But credit experts warn: Have a plan before you plea.
The Bill Pile
Some workers are entering unemployment with savings, little or no debt, and a solid credit record. Others begin their layoff with less enviable positions on one or all three fronts.
Begin by plotting how long your resources will cover your basic living expenses—mortgage or rent, food, transportation, utilities, insurance.
Consumer credit advocates don't include credit card bills in the bare-bones expense category. "You prioritize by paying living expenses first, then secured credit accounts, like your auto loan, and then credit cards," says Gerri Detweiler, credit adviser for credit.com.
How deep the bill pile and how your resources measure up against it determine your strategy for asking for relief.
For some, it's immediately apparent that they won't be able to meet even the mortgage payment within a month or two.
More Help With Debt From Bankrate.com:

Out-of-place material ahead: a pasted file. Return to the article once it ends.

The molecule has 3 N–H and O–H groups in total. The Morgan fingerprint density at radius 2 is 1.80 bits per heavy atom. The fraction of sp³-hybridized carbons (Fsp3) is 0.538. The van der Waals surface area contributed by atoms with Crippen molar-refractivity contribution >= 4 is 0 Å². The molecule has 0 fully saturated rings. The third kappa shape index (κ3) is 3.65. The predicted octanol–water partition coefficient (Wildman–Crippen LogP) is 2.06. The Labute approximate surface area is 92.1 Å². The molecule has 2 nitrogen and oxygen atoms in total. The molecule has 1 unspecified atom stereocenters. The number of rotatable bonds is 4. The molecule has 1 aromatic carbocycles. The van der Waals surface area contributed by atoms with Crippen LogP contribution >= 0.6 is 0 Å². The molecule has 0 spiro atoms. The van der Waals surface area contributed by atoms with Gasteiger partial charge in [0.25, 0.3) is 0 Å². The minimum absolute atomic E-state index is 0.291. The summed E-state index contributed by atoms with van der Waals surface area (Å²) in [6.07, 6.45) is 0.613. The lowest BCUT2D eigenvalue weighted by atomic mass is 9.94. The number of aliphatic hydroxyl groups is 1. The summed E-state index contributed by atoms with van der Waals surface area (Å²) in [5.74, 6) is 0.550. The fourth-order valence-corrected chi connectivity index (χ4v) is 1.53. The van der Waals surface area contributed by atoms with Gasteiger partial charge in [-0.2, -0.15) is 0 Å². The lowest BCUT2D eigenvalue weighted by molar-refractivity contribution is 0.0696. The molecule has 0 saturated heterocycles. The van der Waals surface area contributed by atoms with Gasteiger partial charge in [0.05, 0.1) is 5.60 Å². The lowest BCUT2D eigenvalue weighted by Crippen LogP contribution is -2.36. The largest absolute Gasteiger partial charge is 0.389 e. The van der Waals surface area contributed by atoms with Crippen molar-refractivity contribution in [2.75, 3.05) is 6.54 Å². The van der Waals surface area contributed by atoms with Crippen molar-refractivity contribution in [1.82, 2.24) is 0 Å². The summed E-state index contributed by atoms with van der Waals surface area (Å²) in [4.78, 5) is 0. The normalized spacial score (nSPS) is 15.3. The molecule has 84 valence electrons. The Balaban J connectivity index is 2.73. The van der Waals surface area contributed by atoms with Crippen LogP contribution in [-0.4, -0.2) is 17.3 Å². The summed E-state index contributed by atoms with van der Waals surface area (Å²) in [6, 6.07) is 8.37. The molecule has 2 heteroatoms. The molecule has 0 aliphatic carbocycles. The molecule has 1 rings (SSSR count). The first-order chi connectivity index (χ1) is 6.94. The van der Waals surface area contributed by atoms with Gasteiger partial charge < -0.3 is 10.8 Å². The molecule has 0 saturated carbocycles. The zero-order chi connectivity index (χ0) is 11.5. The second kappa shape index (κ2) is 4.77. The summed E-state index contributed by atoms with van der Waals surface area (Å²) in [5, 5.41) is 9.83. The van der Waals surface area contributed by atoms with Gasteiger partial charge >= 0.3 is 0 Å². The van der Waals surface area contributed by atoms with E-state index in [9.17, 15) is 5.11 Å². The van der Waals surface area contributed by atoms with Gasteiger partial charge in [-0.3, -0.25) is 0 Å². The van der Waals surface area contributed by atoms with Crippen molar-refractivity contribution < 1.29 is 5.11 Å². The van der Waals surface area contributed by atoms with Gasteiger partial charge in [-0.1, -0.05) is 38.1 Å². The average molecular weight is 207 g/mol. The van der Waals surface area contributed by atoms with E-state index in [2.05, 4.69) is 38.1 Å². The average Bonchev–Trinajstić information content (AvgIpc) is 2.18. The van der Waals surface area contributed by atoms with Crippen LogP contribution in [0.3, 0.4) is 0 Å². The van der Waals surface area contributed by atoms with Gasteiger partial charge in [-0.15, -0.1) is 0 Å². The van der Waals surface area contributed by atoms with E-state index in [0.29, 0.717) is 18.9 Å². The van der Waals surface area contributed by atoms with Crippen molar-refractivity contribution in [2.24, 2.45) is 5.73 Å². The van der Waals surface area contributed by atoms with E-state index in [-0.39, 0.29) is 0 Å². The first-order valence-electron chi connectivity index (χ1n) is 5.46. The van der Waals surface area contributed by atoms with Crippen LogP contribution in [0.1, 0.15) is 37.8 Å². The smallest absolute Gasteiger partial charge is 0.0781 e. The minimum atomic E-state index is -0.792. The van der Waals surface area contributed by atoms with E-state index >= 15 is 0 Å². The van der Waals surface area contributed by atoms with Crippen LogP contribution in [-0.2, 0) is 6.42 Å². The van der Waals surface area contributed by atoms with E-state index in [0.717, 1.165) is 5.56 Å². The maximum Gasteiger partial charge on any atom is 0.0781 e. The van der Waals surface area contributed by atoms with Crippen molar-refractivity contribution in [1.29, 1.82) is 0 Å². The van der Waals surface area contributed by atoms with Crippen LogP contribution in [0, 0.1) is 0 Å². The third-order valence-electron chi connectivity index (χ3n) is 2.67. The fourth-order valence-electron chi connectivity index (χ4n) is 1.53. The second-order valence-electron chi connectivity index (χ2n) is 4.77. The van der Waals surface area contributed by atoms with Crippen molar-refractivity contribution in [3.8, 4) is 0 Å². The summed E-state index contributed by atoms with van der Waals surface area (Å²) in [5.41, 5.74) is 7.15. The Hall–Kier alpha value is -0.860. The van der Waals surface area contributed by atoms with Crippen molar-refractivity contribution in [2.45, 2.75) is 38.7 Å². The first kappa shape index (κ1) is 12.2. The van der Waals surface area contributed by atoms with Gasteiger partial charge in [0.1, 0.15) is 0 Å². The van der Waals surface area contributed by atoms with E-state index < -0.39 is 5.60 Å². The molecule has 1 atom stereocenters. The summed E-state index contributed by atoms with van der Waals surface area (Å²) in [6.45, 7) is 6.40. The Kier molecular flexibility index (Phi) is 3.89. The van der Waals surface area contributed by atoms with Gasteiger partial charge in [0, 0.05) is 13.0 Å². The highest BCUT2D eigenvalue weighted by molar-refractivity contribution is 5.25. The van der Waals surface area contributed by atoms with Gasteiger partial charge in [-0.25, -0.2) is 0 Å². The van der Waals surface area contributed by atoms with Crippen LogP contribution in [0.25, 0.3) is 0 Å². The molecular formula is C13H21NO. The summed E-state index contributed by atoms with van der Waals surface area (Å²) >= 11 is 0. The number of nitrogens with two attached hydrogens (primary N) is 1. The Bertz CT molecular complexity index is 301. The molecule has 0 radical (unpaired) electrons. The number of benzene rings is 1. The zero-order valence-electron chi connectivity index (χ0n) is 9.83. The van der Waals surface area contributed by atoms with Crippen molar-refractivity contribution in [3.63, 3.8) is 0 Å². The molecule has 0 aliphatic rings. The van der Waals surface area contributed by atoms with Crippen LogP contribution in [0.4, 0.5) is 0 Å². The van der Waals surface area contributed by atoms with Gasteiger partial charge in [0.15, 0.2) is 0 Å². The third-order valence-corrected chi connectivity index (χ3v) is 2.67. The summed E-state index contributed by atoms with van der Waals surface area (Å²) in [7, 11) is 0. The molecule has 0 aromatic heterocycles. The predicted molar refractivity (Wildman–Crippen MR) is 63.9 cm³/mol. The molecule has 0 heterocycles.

As soon as problems loom, call the lender and explain the job loss, says Ben Windust, senior vice president at Wells Fargo Home Mortgage. But he concedes: "I can't give a blanket answer on what the lender will do."
When laid-off workers call before they've missed a payment, they typically don't have to provide documentation about their job loss. It's possible to strike a verbal agreement to ease payments for a period with payback later, when the borrower is working again, says Jon Meade, Fifth Third Bancorp vice president. It's when payments are already missed that more documentation is needed for investors who may hold the mortgage note.